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our own banking institutions there. I am happy to say that some steps are being made along that line. The National City Bank of New York has recently established a powerful branch in Buenos Aires, and in Rio de Janeiro, and it is about to establish one in Valparaiso, Chile, and in Lima, Peru. It looks as though we were moving along the proper lines to get banking connections, and we need them very badly.

“Gentlemen, I might go on and tell you many more of these things, but I am afraid it would tire you. Dealing in so many figures is a little irksome.

"One of my friends in talking to me the other day, said that he found shoe manufacturers down South were not sending the proper sort of goods to Latin America. He said, 'they advertised the shoes as the best goods made and the same as those sold to the cities along the Gulf Coast of the United States, but I know they were misrepresenting, because I bought a pair of those shoes myself. They were deceiving our Latin brethren.' We have no business to deceive them. We should treat them fairly. And, by the way, that shoe story reminds me of an incident that occurred in my town a number of years ago. A descendant of Abraham had a big shoe store there and sold a pair of magnificentlooking riding boots to a colored man. About three weeks later the colored man came back and said, “Mr. C., you sold me those boots for $5.00 and you told me they were good riding boots, and here they are, sir, worn out and absolutely worthless.' 'Why, John,' said Mr. C., 'did you walk around in those boots ?' 'Why, sure, I walked in them; and I ploughed in them.' 'Why, John, didn't I sell you riding boots ? What business did you have to walk in them? Of course they are worn out.' I hope none of the manufacturers of New England have been sending riding boots to South America.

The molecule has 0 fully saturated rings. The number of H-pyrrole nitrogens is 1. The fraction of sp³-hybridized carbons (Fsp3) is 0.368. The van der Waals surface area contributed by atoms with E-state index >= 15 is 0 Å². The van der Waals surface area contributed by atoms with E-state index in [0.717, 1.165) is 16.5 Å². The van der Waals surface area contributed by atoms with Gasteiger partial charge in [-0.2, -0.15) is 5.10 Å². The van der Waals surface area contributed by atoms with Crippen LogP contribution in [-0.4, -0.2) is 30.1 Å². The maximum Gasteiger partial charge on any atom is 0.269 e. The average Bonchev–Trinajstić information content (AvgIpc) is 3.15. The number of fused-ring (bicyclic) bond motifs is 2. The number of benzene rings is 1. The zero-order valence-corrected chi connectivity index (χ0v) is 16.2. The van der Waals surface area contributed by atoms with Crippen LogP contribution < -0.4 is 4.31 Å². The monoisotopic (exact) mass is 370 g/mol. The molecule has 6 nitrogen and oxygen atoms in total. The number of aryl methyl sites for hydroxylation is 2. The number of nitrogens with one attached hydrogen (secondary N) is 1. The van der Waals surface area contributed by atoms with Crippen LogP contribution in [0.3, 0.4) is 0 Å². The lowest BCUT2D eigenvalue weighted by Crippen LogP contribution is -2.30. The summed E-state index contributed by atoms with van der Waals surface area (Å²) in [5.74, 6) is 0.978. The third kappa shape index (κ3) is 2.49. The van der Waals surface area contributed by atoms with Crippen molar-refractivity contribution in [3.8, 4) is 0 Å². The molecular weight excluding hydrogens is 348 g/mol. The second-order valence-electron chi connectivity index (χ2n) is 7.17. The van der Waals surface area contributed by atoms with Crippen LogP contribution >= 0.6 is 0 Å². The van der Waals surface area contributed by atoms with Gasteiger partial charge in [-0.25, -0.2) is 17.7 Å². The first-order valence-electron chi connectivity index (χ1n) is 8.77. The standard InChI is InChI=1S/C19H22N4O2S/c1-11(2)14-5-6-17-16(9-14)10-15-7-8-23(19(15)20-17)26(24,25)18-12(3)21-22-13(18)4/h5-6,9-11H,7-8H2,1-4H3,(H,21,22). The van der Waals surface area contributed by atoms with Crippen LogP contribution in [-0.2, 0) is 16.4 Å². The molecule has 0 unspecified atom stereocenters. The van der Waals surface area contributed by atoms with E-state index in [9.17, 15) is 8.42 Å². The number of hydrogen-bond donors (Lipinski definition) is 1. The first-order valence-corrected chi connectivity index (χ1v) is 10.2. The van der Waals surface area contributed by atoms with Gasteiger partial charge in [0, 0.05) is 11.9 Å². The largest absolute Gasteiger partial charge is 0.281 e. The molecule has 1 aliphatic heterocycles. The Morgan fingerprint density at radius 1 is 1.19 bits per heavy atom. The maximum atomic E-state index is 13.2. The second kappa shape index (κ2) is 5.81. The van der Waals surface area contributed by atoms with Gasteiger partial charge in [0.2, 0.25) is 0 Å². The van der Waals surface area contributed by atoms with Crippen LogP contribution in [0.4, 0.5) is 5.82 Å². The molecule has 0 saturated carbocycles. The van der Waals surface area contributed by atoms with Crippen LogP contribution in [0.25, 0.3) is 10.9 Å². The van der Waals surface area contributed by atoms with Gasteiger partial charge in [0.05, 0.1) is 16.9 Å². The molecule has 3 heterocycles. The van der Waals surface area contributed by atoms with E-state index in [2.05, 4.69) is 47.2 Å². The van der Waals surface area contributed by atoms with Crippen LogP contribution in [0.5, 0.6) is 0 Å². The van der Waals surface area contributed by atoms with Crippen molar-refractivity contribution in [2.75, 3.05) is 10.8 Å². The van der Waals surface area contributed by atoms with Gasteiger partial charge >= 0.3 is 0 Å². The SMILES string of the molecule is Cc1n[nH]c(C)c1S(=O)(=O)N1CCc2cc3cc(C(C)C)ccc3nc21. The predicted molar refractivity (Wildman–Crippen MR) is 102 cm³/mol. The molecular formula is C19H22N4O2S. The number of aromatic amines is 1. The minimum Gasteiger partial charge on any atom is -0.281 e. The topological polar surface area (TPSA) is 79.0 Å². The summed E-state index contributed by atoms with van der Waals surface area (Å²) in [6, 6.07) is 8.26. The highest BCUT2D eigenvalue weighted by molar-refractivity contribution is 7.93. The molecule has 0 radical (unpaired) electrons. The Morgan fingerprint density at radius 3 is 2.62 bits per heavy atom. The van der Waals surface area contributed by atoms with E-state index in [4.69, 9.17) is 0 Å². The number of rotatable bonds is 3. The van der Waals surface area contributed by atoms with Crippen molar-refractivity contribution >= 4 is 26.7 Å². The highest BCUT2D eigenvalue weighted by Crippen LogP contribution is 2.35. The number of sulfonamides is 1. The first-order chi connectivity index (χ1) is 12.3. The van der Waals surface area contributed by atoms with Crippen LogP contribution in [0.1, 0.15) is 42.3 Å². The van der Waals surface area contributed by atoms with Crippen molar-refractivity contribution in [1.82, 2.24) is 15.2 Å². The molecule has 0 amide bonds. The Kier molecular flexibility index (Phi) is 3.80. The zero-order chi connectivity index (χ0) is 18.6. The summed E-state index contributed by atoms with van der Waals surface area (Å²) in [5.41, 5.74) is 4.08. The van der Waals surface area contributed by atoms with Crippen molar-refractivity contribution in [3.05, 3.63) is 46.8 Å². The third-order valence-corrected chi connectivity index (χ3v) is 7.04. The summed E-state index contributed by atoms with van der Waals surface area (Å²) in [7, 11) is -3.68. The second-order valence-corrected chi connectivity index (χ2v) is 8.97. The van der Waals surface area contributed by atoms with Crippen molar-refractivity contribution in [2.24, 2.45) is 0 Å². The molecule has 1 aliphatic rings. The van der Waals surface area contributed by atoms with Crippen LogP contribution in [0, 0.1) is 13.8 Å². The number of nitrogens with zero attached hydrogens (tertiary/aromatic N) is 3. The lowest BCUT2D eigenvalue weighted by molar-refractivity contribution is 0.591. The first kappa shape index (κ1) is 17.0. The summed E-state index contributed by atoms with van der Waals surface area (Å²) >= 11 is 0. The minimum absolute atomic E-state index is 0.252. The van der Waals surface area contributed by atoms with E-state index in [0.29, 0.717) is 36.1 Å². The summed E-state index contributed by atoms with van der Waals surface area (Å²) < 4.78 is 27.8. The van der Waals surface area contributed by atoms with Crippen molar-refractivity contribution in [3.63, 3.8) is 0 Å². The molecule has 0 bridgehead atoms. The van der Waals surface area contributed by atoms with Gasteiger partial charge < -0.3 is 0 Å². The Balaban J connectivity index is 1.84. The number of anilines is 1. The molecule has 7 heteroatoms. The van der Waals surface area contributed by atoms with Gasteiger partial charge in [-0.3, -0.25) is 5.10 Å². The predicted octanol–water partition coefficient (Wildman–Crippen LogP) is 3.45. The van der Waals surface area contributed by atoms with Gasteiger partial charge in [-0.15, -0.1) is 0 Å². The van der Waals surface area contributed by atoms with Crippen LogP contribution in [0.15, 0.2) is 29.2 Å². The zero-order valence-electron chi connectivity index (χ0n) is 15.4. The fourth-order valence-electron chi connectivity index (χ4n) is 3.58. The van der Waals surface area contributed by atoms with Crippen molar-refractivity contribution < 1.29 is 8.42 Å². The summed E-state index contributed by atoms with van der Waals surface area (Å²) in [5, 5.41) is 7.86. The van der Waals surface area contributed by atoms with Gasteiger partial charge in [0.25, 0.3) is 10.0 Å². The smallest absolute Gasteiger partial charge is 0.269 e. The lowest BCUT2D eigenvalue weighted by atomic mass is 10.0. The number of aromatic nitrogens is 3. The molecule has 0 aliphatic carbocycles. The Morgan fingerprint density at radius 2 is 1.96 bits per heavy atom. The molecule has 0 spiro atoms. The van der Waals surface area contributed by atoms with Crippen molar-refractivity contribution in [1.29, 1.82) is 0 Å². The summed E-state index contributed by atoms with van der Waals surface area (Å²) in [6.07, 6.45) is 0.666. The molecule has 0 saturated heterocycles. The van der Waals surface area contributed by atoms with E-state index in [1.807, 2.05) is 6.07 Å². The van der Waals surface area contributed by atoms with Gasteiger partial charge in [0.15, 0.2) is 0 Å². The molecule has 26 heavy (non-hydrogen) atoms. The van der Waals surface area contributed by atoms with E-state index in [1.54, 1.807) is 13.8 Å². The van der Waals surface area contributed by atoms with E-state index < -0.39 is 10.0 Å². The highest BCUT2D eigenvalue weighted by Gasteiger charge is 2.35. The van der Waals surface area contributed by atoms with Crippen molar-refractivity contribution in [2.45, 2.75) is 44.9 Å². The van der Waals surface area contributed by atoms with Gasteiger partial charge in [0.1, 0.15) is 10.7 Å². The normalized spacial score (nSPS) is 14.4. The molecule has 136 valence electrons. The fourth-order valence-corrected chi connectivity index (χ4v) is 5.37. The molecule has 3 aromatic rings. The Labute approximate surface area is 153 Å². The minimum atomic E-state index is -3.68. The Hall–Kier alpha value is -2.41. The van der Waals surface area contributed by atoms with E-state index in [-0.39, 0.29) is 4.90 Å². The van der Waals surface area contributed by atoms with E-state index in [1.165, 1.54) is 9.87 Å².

“At any rate, we have not gone after the Latin American trade like we go after business in the United States.

“There is another illustration that struck me rather forcibly. A firm in the United States sold a big gang plow to a large farmer living on the banks of the Amazon. A big gang plow is very difficult to work and hard to handle. Some of your gentlemen may have seen a gang plow at work. I tried to run one on my farm, and the manufacturer sent a man to work it. But in this case to which I refer, the manufacturer shipped the gang plow, and that was all, and the result was that the complicated and difficult piece of machinery lay in the field and rusted, for no one understood how to operate it. By contrast, it is said that the Baldwin Locomotive Works — I think their headquarters are in Philadelphia — shipped a fine locomotive to Brazil and sent with it one of their best engineers, who stayed with this locomotive until he made it work thoroughly and trained one of the natives to operate it, the result being that from that time the Baldwin Locomotive Works was practically the only firm which sold locomotives in that section of Brazil. The good treatment in one instance got the business. It is safe to say that in the other case no more gang plows or anything else from the United States was sold by that firm in that section of the country.